Ehud Klein, Isabella Kreinin, Andrei Chistyakov, Danny Koren, Lilly Mecz, Sarah Marmur, Dorit Ben-Shachar, Moshe Feinsod. Therapeutic Efficacy of Right Prefrontal Slow Repetitive Transcranial Magnetic Stimulation in Major DepressionA Double-blind Controlled Study. Arch Gen Psychiatry. 1999;56(4):315–320. doi:10.1001/archpsyc.56.4.315
Transcranial magnetic stimulation (TMS), a noninvasive technique for stimulation of the brain, has recently been suggested to be effective for the treatment of major depression. We conducted a double-blind, placebo-controlled study to assess the efficacy of slow repetitive TMS (rTMS) in patients with major depression.
Seventy patients with major depression (53 women, 17 men; mean age, 58.7 years; SD, 17.2 years) were randomly assigned to receive rTMS or sham rTMS in a double-blind design. Treatment was administered in 10 daily sessions during a 2-week period. Severity of depression was blindly assessed before, during, and after completion of the treatment protocol.
All patients completed the first week of treatment and 67 completed the entire protocol. Patients who received rTMS had a significantly greater improvement in depression scores compared with those who received sham treatment. At the end of 2 weeks, 17 of 35 patients in the rTMS group, but only 8 of 32 in the sham-treated group, had an improvement of greater than 50% in their depression ratings.
This controlled study provides evidence for the short-term efficacy of slow rTMS in patients with recurrent major depression. Additional studies will be necessary to assess the efficacy of rTMS as compared with electroconvulsive therapy as well as the long-term outcome of this treatment in major depression and possibly other psychiatric disorders.
TRANSCRANIAL magnetic stimulation (TMS) has been used, since its introduction in 1985,1 as a means for noninvasive and safe stimulation of the cerebral cortex. When applied over the motor cortex, a single magnetic stimulus can induce motor evoked responses in the contralateral limb muscles.2 As such, TMS was found to be a valuable tool for cortical mapping and assessment of the functional integrity of the motor system.2 The development of stimulators capable of discharging at high frequencies (up to 60 Hz) has expanded the application of TMS into the areas of assessment of cognitive and behavioral functions.3 Depending on stimulation parameters (frequency, rate, and duration), repetitive stimuli to specific cortical regions can either decrease or enhance the excitability of the affected brain structures.4 Repetitive stimulation of the prefrontal regions in normal volunteers has been shown to have a lateralized effect on mood,5- 7 with increased sadness following left prefrontal stimulation and increased happiness following right prefrontal stimulation. These findings are consistent with imaging studies that link depression with lateralized prefrontal dysfunction.8
Based on the assumed role of these regions in depressive illness, and the observed effects in normal volunteers,5 TMS was tried in depressed patients. Grisaru et al9 reported some improvement in depressed patients following a single TMS session and Kolbinger et al10 demonstrated a measurable antidepressant effect of repetitive TMS (rTMS) in 15 depressed patients. George et al,11 employing rTMS at a high frequency (25 Hz), showed a marked beneficial effect in 4 of 6 patients with medication-resistant depression. Pascual-Leone at al12 and George et al13 found, in 2 sham-controlled crossover studies, that rTMS administered to the left dorsolateral prefrontal cortex resulted in a significant decrease in depression scores in patients with major depression. In a recent uncontrolled study14 we showed that slow rTMS (1 Hz) given to the right prefrontal region produced a significant improvement of depressive symptoms in 7 of 14 patients with major depression, and a modest improvement in 4 of 10 patients with schizophrenia. Lastly, it has recently been shown that target symptoms in patients with obsessive-compulsive disorder were partially ameliorated after a single session of rTMS.15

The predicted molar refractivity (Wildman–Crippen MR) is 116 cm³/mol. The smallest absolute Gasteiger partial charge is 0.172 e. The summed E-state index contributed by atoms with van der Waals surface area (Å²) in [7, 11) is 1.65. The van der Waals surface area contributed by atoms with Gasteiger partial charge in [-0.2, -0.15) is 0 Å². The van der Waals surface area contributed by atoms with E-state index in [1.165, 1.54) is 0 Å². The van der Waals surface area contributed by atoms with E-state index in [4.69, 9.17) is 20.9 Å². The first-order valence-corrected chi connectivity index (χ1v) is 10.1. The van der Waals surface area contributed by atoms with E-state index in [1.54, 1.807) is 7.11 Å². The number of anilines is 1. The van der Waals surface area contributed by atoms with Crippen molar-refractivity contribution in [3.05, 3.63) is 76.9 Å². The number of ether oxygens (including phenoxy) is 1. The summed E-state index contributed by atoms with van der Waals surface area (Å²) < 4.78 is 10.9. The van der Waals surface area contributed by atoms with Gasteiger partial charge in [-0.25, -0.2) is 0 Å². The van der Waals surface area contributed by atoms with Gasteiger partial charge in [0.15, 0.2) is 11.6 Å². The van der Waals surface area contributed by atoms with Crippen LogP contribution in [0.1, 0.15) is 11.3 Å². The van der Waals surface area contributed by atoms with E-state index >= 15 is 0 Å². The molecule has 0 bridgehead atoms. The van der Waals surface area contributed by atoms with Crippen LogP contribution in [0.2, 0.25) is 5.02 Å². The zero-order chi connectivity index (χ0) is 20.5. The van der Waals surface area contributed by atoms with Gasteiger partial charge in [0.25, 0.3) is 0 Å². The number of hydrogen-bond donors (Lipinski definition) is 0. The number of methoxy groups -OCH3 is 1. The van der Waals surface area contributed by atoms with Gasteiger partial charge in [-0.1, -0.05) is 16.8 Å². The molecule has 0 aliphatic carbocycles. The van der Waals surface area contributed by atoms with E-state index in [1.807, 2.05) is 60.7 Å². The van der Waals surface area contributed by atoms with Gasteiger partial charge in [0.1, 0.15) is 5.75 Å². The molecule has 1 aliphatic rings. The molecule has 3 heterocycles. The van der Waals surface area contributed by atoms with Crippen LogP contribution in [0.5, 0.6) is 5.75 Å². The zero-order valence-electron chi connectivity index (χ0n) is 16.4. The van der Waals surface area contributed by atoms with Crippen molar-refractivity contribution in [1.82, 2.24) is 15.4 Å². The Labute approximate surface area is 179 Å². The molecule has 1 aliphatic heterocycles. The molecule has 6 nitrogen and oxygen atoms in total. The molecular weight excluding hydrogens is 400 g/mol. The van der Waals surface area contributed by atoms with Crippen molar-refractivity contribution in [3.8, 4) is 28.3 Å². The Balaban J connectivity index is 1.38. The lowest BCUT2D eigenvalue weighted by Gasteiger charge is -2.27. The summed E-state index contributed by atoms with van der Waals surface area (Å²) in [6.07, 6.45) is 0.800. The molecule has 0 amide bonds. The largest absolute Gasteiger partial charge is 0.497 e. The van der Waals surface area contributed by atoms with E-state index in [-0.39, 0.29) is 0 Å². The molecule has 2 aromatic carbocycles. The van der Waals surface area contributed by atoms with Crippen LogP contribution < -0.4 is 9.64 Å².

The role of various stimulation parameters has not yet been assessed but seems important for the clinical outcome of TMS. The current convention, as adopted in the last international rTMS safety conference (Bethesda, Md, June 1996), is to distinguish TMS from rTMS at a cutoff point of 1 Hz.
The use of rTMS in the high-frequency range (>20 Hz) has been associated in some cases with the induction of seizures.16 Therefore, lower frequency rates of rTMS are potentially advantageous if clinical efficacy can be demonstrated.
The present study was designed to extend previous studies, including our own preliminary observations, and further assess the efficacy of rTMS in a cohort of patients with major depression under double-blind conditions.
Seventy-nine inpatients meeting DSM-IV criteria for major depression were invited to participate in the study, which was approved by the institutional review board. Seventy patients (53 women and 17 men; mean age, 58.7 years; SD, 17.2 years; age range, 27-88 years) provided written informed consent. Table 1 summarizes demographic and clinical characteristics of the 2 treatment groups. The 2 groups were matched for age and sex and did not differ significantly on most of the clinical variables, with the exception of melancholic features, which were more prevalent in the TMS group.